Tuesday, February 24, 2009

Money Laundering and Relevant Conduct

In US v. Blackmon, No. 07-4237 (2/23/09), the 3rd Circuit addressed the interplay between the money laundering guideline, USSG 2S1.1(a), and relevant conduct, USSG 1B1.3. The Circuit accurately warned that the discussion of these issues is "abstruse."

The Circuit held (1) that the district court correctly applied the guidelines for "direct money laundering" under USSG 2S1.1(a)(1) because defendant was accountable for the underlying offense of drug distribution; and (2) that the district court properly counted as relevant conduct for the money laundering guidelines the cocaine conspiracy that defendant was involved in.

Blackmon pleaded guilty to conspiracy to distribute over 5 kilos of cocaine, and to money laundering. The conspiracy involved Blackmon shipping Fed Ex packages of cocaine from California to conspirators in Philadelphia, in exchange for packages of cash that the coconspirators sent back to Blackmon. The FBI arrested the coconspirators, who began cooperating. FBI then set up a sting in which one of the coconspirators sent $15,000 to Blackmon as payment for a shipment of 1 kilo of cocaine. This constituted money laundering because the coconspirator stated that the money itself was the proceeds of drug trafficking. The FBI arrested Blackmon after seeing him pick up the money.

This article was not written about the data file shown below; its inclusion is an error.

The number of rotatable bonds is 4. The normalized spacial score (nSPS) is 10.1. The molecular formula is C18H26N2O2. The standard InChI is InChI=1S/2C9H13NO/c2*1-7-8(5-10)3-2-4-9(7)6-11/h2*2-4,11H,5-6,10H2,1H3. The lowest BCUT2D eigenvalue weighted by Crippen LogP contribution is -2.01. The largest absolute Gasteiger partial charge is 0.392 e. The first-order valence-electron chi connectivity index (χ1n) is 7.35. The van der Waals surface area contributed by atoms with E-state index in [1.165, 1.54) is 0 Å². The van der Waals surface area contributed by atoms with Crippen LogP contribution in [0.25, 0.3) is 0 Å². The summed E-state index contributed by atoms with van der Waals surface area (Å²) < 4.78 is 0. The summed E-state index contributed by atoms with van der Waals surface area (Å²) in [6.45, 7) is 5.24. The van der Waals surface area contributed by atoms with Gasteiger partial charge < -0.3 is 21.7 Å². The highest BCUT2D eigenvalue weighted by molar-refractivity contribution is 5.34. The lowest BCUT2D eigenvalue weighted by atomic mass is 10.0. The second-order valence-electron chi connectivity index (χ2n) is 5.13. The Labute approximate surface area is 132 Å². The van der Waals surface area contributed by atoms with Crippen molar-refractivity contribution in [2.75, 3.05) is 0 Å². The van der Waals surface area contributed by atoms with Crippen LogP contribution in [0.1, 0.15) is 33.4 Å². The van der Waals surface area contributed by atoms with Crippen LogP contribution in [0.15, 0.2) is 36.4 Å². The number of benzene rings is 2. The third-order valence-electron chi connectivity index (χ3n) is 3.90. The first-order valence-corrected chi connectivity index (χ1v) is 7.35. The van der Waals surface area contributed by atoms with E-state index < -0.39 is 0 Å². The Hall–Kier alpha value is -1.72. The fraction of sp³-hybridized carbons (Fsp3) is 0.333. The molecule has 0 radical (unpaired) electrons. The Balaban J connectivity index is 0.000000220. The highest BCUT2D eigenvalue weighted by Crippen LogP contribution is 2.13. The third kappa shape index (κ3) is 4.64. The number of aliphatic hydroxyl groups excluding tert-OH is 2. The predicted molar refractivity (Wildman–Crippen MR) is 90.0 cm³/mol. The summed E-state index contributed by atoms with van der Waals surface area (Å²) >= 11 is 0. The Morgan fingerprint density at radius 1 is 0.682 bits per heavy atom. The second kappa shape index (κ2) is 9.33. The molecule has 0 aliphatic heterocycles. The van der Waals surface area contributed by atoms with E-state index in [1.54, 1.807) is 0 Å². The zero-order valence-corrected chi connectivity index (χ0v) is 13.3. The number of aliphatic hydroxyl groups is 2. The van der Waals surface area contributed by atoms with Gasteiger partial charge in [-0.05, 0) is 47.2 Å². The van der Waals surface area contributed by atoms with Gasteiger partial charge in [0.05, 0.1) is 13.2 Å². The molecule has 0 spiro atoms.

The Circuit ruled that Blackmon was engaged in "direct money laundering" under USSG 2S1.1(a)(1) because he committed the underlying offense of drug trafficking by agreeing to send the coconspirator cocaine.